Recent large-scale data breaches among companies like Target and Home Depot are pushing credit and debit card issuers in America toward this new technology in a hurry. Restaurateurs need to be aware of how this will affect their shops – and what they can do to prepare.
EMV is a global standard for securing electronic transactions that has been developed over the last two decades. Originally created by credit card giants Europay, MasterCard and Visa, the corporation that oversees EMV now includes American Express, Discover, JCB and China UnionPay.
The group has ushered in the worldwide use of “chip cards,” credit cards with a built-in computer chip. Unlike the magnetic stripe on traditional debit and credit cards, which contains unchanging information that can be accessed by counterfeiters, chip cards create a unique code for every transaction that cannot be duplicated or used again.
Three authentication methods work with the EMV chip – online PIN, offline PIN, and signature. A fourth method just uses the chip with no authentication, which is common for small purchases. EMV technology will not be able to prevent data breaches altogether, but it makes it much harder for criminals to profit from what they steal.
While increased security is great, the drawback to EMV is that every point of sale terminal and every ATM in America will have to be replaced with systems that can read chip cards.
For restaurants and other merchants, switching to EMV means upgrading in-store technology and internal processing systems, and complying with new liability rules. The chip-based cards also require that the card be inserted into a terminal throughout the entire transaction. In some ways, though, the decision to upgrade is already being made for us.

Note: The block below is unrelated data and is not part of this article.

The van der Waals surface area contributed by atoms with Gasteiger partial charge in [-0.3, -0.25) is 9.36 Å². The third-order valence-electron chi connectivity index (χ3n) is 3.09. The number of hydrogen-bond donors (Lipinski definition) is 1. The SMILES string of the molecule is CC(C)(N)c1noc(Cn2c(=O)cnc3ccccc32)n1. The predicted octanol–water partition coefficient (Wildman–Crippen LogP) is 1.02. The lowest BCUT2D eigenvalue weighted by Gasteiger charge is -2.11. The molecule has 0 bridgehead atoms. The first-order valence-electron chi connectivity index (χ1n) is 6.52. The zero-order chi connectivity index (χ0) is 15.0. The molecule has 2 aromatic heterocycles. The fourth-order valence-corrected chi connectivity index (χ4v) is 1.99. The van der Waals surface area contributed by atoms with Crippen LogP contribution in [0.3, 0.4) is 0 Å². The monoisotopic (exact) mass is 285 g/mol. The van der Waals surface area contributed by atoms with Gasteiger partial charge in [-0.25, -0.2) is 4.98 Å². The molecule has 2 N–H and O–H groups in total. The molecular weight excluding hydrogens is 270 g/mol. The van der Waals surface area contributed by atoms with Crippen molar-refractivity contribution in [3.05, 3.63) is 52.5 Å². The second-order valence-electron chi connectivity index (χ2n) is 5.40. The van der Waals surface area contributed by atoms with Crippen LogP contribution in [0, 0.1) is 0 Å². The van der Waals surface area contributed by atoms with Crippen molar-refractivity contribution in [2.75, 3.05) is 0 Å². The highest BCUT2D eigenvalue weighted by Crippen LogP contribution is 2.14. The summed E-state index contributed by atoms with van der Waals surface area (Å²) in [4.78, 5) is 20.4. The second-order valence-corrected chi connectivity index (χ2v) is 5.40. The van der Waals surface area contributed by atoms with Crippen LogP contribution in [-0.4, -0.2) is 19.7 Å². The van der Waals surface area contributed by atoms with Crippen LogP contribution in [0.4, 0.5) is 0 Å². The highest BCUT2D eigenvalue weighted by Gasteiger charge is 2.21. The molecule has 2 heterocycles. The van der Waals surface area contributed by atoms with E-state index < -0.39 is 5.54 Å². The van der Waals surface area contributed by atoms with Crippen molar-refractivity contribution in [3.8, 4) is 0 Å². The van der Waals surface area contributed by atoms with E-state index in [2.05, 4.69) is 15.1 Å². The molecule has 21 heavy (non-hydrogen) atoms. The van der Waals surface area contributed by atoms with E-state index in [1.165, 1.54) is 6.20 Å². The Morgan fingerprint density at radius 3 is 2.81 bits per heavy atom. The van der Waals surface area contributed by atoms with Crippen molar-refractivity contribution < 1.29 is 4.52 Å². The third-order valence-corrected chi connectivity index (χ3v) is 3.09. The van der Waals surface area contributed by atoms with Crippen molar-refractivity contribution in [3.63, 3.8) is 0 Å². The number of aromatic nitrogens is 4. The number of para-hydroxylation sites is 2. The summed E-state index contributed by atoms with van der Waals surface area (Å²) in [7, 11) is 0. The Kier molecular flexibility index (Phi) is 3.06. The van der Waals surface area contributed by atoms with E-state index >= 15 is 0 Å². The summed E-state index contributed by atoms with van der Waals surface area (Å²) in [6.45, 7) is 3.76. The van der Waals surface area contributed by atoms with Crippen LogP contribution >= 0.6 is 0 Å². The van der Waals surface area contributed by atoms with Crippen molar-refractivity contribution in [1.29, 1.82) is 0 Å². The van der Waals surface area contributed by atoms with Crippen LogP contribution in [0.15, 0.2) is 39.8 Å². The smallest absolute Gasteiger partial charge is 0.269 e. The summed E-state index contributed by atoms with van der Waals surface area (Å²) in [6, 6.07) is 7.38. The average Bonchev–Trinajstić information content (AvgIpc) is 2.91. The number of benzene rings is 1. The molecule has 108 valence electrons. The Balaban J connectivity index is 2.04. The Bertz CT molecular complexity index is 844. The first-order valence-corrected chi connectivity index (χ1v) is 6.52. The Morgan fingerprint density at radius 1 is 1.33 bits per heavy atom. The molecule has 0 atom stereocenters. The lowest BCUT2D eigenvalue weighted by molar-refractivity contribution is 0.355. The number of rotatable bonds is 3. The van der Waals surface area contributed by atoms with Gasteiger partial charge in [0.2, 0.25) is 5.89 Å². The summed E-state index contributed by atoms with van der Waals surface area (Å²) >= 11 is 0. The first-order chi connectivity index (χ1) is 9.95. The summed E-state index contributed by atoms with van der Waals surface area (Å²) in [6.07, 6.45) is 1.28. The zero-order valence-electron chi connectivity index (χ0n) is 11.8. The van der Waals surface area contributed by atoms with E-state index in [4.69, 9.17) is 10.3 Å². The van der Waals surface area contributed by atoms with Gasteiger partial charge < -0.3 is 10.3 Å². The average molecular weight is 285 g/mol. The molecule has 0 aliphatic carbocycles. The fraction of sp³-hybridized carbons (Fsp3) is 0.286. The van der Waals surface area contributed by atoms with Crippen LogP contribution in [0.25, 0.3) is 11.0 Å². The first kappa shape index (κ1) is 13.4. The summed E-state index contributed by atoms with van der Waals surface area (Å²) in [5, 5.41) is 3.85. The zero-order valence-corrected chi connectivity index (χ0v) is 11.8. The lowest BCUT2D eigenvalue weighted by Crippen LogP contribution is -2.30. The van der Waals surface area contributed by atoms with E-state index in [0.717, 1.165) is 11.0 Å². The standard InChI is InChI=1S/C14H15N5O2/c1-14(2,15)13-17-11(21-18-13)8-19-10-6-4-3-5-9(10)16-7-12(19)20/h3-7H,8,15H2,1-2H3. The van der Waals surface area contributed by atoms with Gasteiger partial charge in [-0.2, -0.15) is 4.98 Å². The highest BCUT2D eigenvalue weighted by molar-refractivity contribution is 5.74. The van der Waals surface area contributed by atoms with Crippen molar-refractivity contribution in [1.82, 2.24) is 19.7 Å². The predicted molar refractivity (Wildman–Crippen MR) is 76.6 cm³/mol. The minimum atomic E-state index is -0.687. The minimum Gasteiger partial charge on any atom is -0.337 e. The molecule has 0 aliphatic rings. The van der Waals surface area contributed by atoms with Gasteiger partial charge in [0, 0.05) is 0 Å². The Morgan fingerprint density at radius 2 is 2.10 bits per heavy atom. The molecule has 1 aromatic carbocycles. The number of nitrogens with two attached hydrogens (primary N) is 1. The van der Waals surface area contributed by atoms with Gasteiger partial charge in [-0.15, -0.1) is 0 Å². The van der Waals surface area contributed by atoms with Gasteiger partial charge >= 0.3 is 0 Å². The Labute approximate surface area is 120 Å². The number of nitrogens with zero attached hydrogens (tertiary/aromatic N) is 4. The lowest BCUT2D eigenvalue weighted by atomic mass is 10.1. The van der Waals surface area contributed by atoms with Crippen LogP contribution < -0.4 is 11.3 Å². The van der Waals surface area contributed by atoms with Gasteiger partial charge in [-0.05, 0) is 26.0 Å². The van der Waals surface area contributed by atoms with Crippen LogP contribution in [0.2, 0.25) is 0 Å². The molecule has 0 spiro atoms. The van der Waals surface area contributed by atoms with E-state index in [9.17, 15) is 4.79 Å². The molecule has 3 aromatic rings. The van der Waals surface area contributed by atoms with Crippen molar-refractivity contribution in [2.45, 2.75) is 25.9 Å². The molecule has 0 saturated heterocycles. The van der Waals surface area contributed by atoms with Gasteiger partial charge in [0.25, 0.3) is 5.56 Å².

Other countries have adopted the EMV technology quickly because of their own high fraud rates, which has driven counterfeiters to the U.S., where magnetic-stripe cards are still the norm. This has contributed to a doubling of domestic fraud cases over the past seven years.
While there is no mandate for merchants to switch to EMV, restaurateurs need to be aware of a shift in liability for American Express, Discover, MasterCard and Visa counterfeit card fraud.
For now, liability for any fraudulent card transaction rests with the issuer of the card. After October 2015, however, liability shifts to the merchant if the transaction is on a chip card that was read by a non-chip terminal. In other words, the merchant could be responsible for chargebacks, since liability generally falls on the party using the least secure technology. Many merchants are choosing to upgrade their card readers to avoid any potential risk.
Deciding when and how to implement EMV means measuring the cost of adoption against the potential liability of not having it. Your credit card processor can provide a better understanding of future liability risk.
To prepare your operation for EMV, Merchant Link has a list of questions to ask ahead of time: